Avoiding machine stoppage is a continual challenge in the mining industry, since downtime hours cost valuable production time and money. In the case of semi-autogenous (SAG) mills, these losses can be excessive. SAG mills are the technology of choice for reducing primary hard-rock ore to feed size for use in a secondary crusher. The mill’s continuous operation is interrupted when the mill liner — which comprises riser bar plates that protect the original casing and provide required lift required for grinding action — wears out after months of processing abrasive material.
Overall, SAG mills are expensive to operate due to several factors, including high power consumption and the need to frequently replace the liner, which comes with a steep price tag. Stopping mill equipment is not a desirable alternative, so the best way to resolve SAG mill challenges is to use simulation technology for equipment design alterations. Replacing the SAG’s worn-out liner can occur every six to nine months and cost between $30,000 U.S. and $200,000 U.S. per hour, and each repair takes between 40 hours and 120 hours. Obviously, optimizing liner design along with operating processes can result in significant savings.
To achieve SAG mill equipment optimization, you should combine practical experience with pass-or-fail evaluation studies that modulate project resources or operational conditions. We do not recommend that you carry out a project only with in-the-field trial- and-error-testing.
To help predict liner wear and adjust conditions for SAG mill operation, an engineering team can easily assess change-of-process variables, such as speed and fill level, or create a new elevator design that changes the face’s angle and height, exemplified by excellent matching between experimental observations and computational predictions via Rocky DEM software. Discrete element method (DEM) simulations, based on first-principle physics, are extremely useful in these cases, allowing a greater understanding and evaluation of multiple solutions with a high degree of precision.
Mill Showing Surface Wear Modification
Consider a large SAG mill with a diameter of 10.97 m, as shown in Figure 1a. The mill has a high-definition line design with alternating lines of high and low elevators (Figure 1b). The mill processes rocks from 200 mm to 300 mm, using 350 mm steel balls as the grinding medium. The equipment works under these conditions: speed 10 rpm (80 percent of critical speed), volumetric filling 14.5 percent, ratio of balls to rocks 4: 1 in mass. Based on practical experience, mill throughput decreases substantially as a result of loom wear by 60 percent or more. The mining company decided to replace the mill liner based on this 60 percent target. Under typical operating conditions, the mill liner wears out in five months, causing frequent and huge downtime losses.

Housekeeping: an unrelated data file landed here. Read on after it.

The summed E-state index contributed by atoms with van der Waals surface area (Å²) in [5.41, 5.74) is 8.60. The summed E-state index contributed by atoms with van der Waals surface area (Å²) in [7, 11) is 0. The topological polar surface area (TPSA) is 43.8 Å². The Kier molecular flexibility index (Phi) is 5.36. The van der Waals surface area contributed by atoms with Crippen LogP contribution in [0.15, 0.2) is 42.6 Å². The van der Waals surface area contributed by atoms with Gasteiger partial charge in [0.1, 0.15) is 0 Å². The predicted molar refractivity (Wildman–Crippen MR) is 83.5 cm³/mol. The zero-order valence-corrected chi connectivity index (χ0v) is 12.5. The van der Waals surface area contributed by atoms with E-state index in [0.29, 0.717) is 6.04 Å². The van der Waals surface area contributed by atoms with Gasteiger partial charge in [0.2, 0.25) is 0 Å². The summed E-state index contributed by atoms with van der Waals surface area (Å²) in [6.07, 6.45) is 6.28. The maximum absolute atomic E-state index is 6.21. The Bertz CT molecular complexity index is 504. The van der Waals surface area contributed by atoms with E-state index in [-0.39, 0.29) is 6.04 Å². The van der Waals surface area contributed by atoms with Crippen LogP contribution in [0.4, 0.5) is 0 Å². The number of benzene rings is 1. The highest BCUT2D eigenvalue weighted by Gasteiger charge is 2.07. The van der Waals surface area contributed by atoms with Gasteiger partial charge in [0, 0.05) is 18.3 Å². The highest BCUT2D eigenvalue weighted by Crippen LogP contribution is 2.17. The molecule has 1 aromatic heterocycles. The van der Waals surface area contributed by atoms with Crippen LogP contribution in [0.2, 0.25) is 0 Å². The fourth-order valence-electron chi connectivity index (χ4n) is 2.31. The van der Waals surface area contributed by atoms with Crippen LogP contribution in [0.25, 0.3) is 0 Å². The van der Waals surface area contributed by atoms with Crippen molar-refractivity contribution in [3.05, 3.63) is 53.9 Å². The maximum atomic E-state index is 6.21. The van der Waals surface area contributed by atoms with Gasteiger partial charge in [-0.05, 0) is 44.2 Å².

Figure 1: Mill slice used for DEM calculations
The mining company’s engineering team needed to know if the mill operated under optimum conditions; if not, they would consider modifying the lifter design if needed. Given the operating schedule and costs involved, conventional approaches seemed unfeasible. The team determined that the best solution was to streamline optimization using DEM. Engineers chose Rocky because it provides physically robust, tried-and-tested models with state-of-the-art hardware capabilities and post-processing tools to quantify boundary wear and evaluate milling performance.
CUSTOM ROCKY FEATURES FOR MILL DESIGN
Predicting Geometry Wear: Quantification of boundary wear in Rocky is done using the validated Archard’s wear model. The governing equation is A dh = Cmodel dw, in which A is the surface area of a boundary element and dh is the incremental loss in depth when subject to shear work dw. While specification of the wear parameter Cmodel should achieve accelerated wear, care must be taken to avoid very fast and abrupt changes. Often, determination of Cmodel is done after calibration against known experimental data, such as loss in height or mass of the lifters with time. Once a robust wear parameter is obtained, potential process and design changes can be evaluated with a high degree of confidence.
Evaluating Mill Performance Using Energy Spectra: Rocky provides models to predict performance, but these are computationally very intensive. The software’s energy spectra tool enables reliable predictions of breakage and attrition rates for continuous processes — without running breakage calculations. The tool collects energy for normal and tangential collisions gathered between user-specified (experimental or literature-based) minimum and maximum energy (a) per particle type per time step, and (b) per collision type, which accounts for all combinations of particle–particle and particle–boundary collisions. These calculations are used to predict power draw, process throughput, and milling efficiency. (Details can be found in Rocky literature.)
Want to explore details about Rocky’s custom features — case setup, calibration, post-processing and more? Download the free white paper below.